Multivalent Vaccine Formulation with BmVAL-1 and BmALT-2 Confer Significant Protection against Challenge Infections with Brugia malayi in Mice and Jirds
journal contributionposted on 2012-08-07, 00:00 authored by Ramaswamy Kalyanasundaram, Padmavathy Balumuri
Purpose: Lymphatic filariasis is a mosquito borne infection affecting 120 million people in 83 different countries. Despite several setbacks, mass drug administration is fully underway in several parts of the world to eradicate this infection by year 2020. Even though drug alone is highly efficient in treating this infection, long term sustainable prophylaxis needs effective vaccine. Unfortunately there are no vaccines available to control this infection in human and animals despite the fact that several potential candidate vaccine antigens have been identified by several laboratories. Brugia malayi Vespid venom Allergen homologue-Like protein (BmVAL-1) and B. malayi Abundant Larval Transcript (BmALT-2) are two of the most promising vaccine candidates. In this study we have evaluated various vaccination regimens consisting of DNA and protein antigens and evaluated the potential of monovalent and multivalent vaccine formulations in mice and jird animal models. Methods: Mice and jirds were vaccinated with monovalent DNA preparations of BmVAL-1 or BmALT-2 in pVAX-1 vector or monovalent protein preparations of rBmVAL-1 and rBmALT-2 in alum using a homologous or heterologous prime boost approach. These vaccine regimens were then compared with a multivalent vaccine formulation consisting of DNA or hybrid protein formulation of the two antigens. Challenge experiments were performed with B. malayi L3 in mice and jirds to evaluate the degree of protection and immunological parameters were determined in mice and human to elucidate the characteristics of the protective immune responses. Results: Results presented in this study show that vaccination with monovalent BmVAL-1 vaccine confers from 39% (DNA vaccine) protection to 54% (DNA prime and protein boost) protection in mice. Similar degree of protection was observed in jirds (50% to 52% protection). Monovalent BmAT-2 afforded 51% to 75% protection in mice and 58% to 79% protection in jirds. When we tested a multivalent formulation of BmVAL-1 and BmALT-2, there was 57% to 82% protection in mice and 77% to 85% protection in jirds. Heterologous prime boost approach using the multivalent vaccine gave the highest degree of protection in both mice and jirds. Serological analysis in mice showed that BmVAL-1 vaccination induced an IgG1, IgG2a and IgG3 antibody response, whereas, BmALT-2 vaccination predominantly induced an IgG1 and IgG3 antibody response. Cytokine responses of antigen responding cells in the spleen secreted predominantly IFN-y and IL-5 in response to BmVAL-1 and IL-4 and IL-5 in response to BmALT-2. Conclusion: In conclusion, results presented in this study show that a multivalent vaccine formulation of BmVAL-1 and BmALT-2 when given as a prime boost regimen gave significant protection against lymphatic filariasis caused by B. malayi in mice and jirds. Since putatively immune EN subjects also carry protective antibodies against BmVAL-1 and BmALT-2, there is a great potential for developing this multivalent formulation as a prophylactic vaccine against B. malayi for human and veterinary use.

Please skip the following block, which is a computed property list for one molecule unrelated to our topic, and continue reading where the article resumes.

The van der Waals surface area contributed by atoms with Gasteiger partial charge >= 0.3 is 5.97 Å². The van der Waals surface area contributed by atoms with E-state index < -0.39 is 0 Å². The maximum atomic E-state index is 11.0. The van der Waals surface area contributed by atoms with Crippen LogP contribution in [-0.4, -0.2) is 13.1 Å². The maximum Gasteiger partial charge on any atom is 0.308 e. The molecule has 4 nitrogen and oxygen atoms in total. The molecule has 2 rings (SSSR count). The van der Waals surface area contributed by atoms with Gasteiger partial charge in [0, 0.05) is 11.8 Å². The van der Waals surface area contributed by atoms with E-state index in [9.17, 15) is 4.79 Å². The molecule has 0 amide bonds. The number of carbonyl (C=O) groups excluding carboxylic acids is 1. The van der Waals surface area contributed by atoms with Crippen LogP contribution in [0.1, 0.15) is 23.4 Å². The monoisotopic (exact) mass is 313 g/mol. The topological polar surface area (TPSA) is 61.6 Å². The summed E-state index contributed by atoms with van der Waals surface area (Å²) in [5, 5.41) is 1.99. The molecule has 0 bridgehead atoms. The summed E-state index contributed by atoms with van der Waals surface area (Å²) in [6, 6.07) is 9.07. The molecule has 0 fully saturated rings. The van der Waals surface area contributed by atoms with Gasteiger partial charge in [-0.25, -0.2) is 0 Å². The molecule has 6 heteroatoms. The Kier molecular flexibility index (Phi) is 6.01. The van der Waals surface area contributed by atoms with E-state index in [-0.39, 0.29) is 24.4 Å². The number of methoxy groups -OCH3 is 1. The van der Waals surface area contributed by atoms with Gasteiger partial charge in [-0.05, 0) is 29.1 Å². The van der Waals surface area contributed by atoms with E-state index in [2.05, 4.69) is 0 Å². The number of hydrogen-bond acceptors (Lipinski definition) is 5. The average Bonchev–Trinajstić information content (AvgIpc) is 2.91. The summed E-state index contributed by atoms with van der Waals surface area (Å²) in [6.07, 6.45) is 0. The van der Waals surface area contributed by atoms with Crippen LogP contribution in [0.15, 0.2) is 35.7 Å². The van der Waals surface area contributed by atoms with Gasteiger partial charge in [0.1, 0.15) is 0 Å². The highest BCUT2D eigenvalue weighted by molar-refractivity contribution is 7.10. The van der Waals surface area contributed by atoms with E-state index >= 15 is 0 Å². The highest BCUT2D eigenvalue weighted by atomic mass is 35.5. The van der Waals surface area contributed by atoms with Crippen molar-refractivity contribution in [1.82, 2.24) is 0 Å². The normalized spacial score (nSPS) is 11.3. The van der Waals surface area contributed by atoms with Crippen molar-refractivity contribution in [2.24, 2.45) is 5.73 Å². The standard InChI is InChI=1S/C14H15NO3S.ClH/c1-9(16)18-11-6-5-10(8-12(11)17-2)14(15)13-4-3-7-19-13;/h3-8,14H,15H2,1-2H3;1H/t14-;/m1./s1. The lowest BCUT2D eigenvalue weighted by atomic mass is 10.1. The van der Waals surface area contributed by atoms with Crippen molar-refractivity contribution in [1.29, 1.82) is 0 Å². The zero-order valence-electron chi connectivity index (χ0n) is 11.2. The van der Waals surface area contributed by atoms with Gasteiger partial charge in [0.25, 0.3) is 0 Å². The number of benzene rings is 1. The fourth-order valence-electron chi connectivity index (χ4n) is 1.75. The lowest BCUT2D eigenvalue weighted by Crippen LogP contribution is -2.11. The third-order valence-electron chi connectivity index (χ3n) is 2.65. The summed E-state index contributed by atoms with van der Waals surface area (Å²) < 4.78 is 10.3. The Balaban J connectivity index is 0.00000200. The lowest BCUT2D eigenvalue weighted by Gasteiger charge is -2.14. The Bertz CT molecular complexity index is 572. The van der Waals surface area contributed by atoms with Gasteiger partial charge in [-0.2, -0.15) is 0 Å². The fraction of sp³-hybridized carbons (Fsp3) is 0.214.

This study was supported by NIH grant (AI06474). B. malayi L3s were obtained from the NIAID/NIH Filariasis Research Reagent Resource Center (FR3) at the University of Georgia, Athens, GA.
Publisher StatementThis is a copy of an article published in Research and Reports in Tropical Medicine © 2011 Dove Medical Press. The definitive version is available through Dove Medical Press at DOI: 10.2147/RRTM.S13679.
PublisherDove Medical Press